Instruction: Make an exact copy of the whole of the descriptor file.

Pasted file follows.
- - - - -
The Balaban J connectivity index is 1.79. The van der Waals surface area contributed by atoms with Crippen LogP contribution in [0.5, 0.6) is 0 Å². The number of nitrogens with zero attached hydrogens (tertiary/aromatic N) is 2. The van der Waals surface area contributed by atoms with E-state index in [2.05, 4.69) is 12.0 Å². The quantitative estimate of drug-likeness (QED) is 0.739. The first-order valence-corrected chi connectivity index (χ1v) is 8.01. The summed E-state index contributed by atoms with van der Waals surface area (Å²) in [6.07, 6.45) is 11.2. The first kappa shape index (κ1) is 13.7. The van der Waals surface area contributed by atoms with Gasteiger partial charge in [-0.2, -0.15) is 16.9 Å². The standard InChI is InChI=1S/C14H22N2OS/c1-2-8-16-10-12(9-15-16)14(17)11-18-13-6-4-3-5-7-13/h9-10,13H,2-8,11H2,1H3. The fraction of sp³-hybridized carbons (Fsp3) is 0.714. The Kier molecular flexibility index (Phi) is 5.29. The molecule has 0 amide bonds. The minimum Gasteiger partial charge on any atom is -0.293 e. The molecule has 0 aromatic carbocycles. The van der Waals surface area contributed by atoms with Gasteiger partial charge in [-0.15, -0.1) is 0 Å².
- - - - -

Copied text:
The Balaban J connectivity index is 1.79. The van der Waals surface area contributed by atoms with Crippen LogP contribution in [0.5, 0.6) is 0 Å². The number of nitrogens with zero attached hydrogens (tertiary/aromatic N) is 2. The van der Waals surface area contributed by atoms with E-state index in [2.05, 4.69) is 12.0 Å². The quantitative estimate of drug-likeness (QED) is 0.739. The first-order valence-corrected chi connectivity index (χ1v) is 8.01. The summed E-state index contributed by atoms with van der Waals surface area (Å²) in [6.07, 6.45) is 11.2. The first kappa shape index (κ1) is 13.7. The van der Waals surface area contributed by atoms with Gasteiger partial charge in [-0.2, -0.15) is 16.9 Å². The standard InChI is InChI=1S/C14H22N2OS/c1-2-8-16-10-12(9-15-16)14(17)11-18-13-6-4-3-5-7-13/h9-10,13H,2-8,11H2,1H3. The fraction of sp³-hybridized carbons (Fsp3) is 0.714. The Kier molecular flexibility index (Phi) is 5.29. The molecule has 0 amide bonds. The minimum Gasteiger partial charge on any atom is -0.293 e. The molecule has 0 aromatic carbocycles. The van der Waals surface area contributed by atoms with Gasteiger partial charge in [-0.15, -0.1) is 0 Å².